Shake the Dust Off Your Feet

Shoes on or off? When people come over and they ask that question, I don’t know what to say. All kinds of personal questions run rapidly through my brain. Do you have a foot fungus? Do your socks have a hole in them? Are you in desperate need of a pedicure? Do you have a toenail half hanging off? 

But I am too much of a chicken to just come out and ask these questions, so I find myself saying the same thing—‘whatever you’re comfortable with.’ But the honest truth is I prefer shoes were not worn in my house, ever. Not just because of the awkward situations mentioned above, but because shoes track all manner of dirt, bacteria, and fecal matter into the home. (I know I said last week that I wasn’t going to mention feces anymore, but that was last week. This is this week, and yes, we are talking about feces again.) 

If you wear your shoes for more than a month, 93 percent will have fecal matter on the bottom of them. How? Well, do you use a public toilet at work? Every time you flush, particle of human waste shoots up to six feet in the air and then settles on surface. That means you regularly step in fecal microbes.

Do you walk on sidewalks or in the street? That means animal waste has joined the fecal matter medley on the bottom of your shoes, not to mention other strains of bacteria, including E.coli. Think about it, if you have children crawling around the house, do you want them exposed to what you, your pets, or your guests track in?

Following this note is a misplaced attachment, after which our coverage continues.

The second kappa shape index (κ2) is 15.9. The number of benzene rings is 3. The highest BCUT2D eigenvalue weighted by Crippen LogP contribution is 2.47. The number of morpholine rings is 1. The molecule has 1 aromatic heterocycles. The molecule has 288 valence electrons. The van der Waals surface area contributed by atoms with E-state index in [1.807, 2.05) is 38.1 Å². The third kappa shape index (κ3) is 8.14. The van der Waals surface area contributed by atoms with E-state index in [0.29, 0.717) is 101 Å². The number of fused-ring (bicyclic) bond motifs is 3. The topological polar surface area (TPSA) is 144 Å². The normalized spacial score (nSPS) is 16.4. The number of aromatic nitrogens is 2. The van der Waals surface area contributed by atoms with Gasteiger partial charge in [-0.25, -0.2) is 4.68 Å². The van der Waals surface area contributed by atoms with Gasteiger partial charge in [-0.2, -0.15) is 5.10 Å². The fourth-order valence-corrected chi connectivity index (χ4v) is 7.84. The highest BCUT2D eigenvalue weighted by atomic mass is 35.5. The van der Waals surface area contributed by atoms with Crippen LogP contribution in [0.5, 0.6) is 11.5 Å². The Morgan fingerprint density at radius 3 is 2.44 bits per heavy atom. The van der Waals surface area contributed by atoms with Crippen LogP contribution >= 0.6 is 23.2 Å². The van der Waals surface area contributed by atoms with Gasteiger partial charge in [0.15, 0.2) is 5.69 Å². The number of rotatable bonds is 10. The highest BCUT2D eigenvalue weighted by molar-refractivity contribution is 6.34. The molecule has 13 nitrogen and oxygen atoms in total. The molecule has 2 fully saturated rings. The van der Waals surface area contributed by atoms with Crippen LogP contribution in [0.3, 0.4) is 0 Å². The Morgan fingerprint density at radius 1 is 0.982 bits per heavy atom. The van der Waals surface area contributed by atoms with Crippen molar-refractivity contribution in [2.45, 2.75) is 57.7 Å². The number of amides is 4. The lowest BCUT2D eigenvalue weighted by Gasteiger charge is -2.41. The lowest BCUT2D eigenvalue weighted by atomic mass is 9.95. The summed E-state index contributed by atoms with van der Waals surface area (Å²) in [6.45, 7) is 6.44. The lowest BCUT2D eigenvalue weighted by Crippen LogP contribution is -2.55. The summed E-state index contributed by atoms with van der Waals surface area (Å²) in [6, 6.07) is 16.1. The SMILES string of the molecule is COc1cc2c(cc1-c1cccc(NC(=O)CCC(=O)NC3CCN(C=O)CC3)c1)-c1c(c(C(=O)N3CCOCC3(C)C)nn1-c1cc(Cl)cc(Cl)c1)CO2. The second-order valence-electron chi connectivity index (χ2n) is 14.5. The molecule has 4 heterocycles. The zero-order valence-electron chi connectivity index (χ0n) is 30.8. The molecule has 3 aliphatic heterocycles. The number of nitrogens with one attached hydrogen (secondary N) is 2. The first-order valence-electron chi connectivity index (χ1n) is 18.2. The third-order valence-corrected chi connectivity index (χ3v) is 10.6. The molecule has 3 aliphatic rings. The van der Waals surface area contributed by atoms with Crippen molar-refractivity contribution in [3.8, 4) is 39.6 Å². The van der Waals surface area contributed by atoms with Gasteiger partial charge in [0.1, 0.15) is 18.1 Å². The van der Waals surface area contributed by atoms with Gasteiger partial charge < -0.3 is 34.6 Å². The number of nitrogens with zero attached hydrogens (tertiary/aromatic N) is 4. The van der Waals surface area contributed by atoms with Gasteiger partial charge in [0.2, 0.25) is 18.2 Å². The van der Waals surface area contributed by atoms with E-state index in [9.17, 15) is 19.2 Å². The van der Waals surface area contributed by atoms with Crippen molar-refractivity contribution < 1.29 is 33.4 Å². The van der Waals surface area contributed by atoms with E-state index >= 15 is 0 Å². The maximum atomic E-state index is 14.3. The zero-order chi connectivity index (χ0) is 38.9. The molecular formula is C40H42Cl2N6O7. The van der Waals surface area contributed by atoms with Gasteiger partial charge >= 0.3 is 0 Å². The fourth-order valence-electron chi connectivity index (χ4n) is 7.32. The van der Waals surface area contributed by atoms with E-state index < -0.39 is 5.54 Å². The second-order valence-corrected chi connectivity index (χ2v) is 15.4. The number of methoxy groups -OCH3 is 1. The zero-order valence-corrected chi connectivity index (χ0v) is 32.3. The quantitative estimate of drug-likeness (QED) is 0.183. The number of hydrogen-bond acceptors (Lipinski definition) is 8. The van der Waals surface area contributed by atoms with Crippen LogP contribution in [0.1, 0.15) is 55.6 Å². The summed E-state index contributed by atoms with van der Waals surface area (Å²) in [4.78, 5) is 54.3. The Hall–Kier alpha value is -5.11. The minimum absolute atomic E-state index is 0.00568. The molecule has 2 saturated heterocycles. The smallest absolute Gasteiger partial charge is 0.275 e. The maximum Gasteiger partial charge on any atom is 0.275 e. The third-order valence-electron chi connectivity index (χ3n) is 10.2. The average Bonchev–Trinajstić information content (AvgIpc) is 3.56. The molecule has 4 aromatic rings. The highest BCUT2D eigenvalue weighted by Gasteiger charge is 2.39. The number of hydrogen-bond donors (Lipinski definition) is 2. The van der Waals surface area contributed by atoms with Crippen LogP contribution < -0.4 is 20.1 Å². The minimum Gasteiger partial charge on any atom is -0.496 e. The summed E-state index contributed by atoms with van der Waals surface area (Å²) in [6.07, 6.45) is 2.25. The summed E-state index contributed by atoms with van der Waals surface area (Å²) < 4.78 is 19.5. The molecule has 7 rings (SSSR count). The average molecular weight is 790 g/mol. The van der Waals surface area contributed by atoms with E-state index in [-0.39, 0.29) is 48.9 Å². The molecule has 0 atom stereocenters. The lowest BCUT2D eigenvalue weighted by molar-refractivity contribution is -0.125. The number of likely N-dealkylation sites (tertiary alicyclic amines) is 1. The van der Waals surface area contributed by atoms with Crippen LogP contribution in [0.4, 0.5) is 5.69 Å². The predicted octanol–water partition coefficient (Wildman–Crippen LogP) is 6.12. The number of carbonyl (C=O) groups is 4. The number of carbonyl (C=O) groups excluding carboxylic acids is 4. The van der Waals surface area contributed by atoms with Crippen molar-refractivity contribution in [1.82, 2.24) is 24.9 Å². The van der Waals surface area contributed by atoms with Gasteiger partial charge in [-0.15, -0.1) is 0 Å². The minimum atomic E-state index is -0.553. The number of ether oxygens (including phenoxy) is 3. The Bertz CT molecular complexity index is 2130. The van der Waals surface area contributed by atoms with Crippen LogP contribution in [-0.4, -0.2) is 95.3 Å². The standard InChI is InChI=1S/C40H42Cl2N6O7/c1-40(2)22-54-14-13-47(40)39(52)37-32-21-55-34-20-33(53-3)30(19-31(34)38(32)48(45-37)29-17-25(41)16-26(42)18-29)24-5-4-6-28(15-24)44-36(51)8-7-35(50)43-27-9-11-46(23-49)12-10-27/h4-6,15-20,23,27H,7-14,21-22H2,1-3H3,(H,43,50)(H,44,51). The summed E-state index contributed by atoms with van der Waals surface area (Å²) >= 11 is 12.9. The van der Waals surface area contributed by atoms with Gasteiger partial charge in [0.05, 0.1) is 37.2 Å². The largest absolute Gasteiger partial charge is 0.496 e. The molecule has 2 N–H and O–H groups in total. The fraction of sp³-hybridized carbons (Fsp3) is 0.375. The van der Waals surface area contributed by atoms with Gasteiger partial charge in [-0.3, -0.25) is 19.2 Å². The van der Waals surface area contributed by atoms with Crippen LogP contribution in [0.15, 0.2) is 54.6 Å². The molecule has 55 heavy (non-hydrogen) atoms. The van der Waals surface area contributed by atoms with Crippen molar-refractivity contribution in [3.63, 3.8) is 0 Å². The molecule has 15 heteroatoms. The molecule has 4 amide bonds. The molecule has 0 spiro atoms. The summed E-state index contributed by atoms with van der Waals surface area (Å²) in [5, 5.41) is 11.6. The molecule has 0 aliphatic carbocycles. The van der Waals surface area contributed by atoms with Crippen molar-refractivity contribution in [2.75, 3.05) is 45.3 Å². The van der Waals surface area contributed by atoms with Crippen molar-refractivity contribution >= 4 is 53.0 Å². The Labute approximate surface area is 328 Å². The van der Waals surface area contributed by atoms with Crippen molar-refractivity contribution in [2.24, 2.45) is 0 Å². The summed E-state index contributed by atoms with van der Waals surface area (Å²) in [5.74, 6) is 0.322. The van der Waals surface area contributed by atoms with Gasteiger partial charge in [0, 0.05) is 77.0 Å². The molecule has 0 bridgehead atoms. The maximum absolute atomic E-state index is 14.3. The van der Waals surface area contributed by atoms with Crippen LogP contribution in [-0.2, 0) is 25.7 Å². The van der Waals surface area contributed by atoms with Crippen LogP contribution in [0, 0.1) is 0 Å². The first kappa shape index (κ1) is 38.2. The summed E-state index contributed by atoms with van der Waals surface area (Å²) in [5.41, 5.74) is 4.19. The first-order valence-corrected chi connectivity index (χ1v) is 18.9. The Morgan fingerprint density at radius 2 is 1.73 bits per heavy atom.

Dirt and sand is also an issue. Sand is made up of tiny shards of glass that tear your carpet fibers, seriously compromising its lifespan. Dirt and sand can also make microscopic cuts in your hardwood floors, this damages the finish and creates areas where bacteria can collect.

So if you are like me and struggling with making your home a shoe-free zone, what should you do? Here are some ideas.

Give them a sign:  Put a sign up at the entrance of your home, leaving no doubt in your guests’ mind what is expected. I looked on Pinterest for some ideas of how to say it politely. He are a couple of examples:

Stop dirt at the door:  If you don’t like the idea of making a shoes-off policy, I recommend putting an antimicrobial doormat outside the front door in addition to an area rug just inside. Having your friends and family wipe their feet before coming in the home will greatly reduce the amount of dirt and bacteria tracked inside.

Stop dirt at the doggie door:  There are also doggie doormats for our four-legged bacteria trackers. But let’s face it, cats and dogs normally don’t wipe their feet. So keep a damp cloth near the door your pet uses so you will be inclined to wipe their paws before they come in. Don’t forget to brush them regularly and vacuum—the floors and their favorite chair—often.

Become a clean freak:  Regardless of your shoe policy preference, the best way to keep dirt and bacteria at bay is to regularly clean and disinfect the home. This is fecal matter/bacteria-busting 101. No matter what you decide—shoes on or off—make sure you vacuum, mop, dust, wipe, and disinfect regularly. This is the best defense against whatever comes into the house.

I personally am going to Nest Pretty and choose to do all of the above. In addition to the sign, the doormats, and cleaning regularly, I was thinking of leaving a basket of socks at the front door too when guests come over. People may be more inclined to get comfy if I offer them a little piggy cover up. 

What do you do to keep your house shoe-free? Please share your ideas, I would love to hear them. 

Become a kindred Nester

0 thoughts on “Shake the Dust Off Your Feet”

  1. I have a sign:
    PLEASE REMOVE YOUR SHOES AND DONT TAKE A BETTER PAIR WHEN YOU LEAVE.
    I don’t hesitate to say, leave your shoes here, the bathroom is down the hall.
    If someone asks if i want them to take off their shoes, I say yes (I am annoyed that they would even ask. It is common courtesy.) 😘

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